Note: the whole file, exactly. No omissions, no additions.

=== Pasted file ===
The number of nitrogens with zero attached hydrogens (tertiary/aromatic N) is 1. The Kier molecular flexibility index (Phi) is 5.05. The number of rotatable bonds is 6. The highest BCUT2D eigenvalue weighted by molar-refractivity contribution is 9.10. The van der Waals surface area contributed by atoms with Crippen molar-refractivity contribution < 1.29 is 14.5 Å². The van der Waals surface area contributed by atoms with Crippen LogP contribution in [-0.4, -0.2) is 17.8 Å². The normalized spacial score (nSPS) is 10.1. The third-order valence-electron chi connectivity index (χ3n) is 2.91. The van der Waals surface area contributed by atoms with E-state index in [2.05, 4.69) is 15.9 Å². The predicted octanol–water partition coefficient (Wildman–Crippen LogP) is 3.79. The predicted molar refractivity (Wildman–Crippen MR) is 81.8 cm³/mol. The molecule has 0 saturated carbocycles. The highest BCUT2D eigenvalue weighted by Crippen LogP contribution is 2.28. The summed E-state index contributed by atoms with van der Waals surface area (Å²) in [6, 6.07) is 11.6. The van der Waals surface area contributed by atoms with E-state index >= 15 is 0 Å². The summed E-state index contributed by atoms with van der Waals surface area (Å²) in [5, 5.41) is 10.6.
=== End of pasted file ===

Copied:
The number of nitrogens with zero attached hydrogens (tertiary/aromatic N) is 1. The Kier molecular flexibility index (Phi) is 5.05. The number of rotatable bonds is 6. The highest BCUT2D eigenvalue weighted by molar-refractivity contribution is 9.10. The van der Waals surface area contributed by atoms with Crippen molar-refractivity contribution < 1.29 is 14.5 Å². The van der Waals surface area contributed by atoms with Crippen LogP contribution in [-0.4, -0.2) is 17.8 Å². The normalized spacial score (nSPS) is 10.1. The third-order valence-electron chi connectivity index (χ3n) is 2.91. The van der Waals surface area contributed by atoms with E-state index in [2.05, 4.69) is 15.9 Å². The predicted octanol–water partition coefficient (Wildman–Crippen LogP) is 3.79. The predicted molar refractivity (Wildman–Crippen MR) is 81.8 cm³/mol. The molecule has 0 saturated carbocycles. The highest BCUT2D eigenvalue weighted by Crippen LogP contribution is 2.28. The summed E-state index contributed by atoms with van der Waals surface area (Å²) in [6, 6.07) is 11.6. The van der Waals surface area contributed by atoms with E-state index >= 15 is 0 Å². The summed E-state index contributed by atoms with van der Waals surface area (Å²) in [5, 5.41) is 10.6.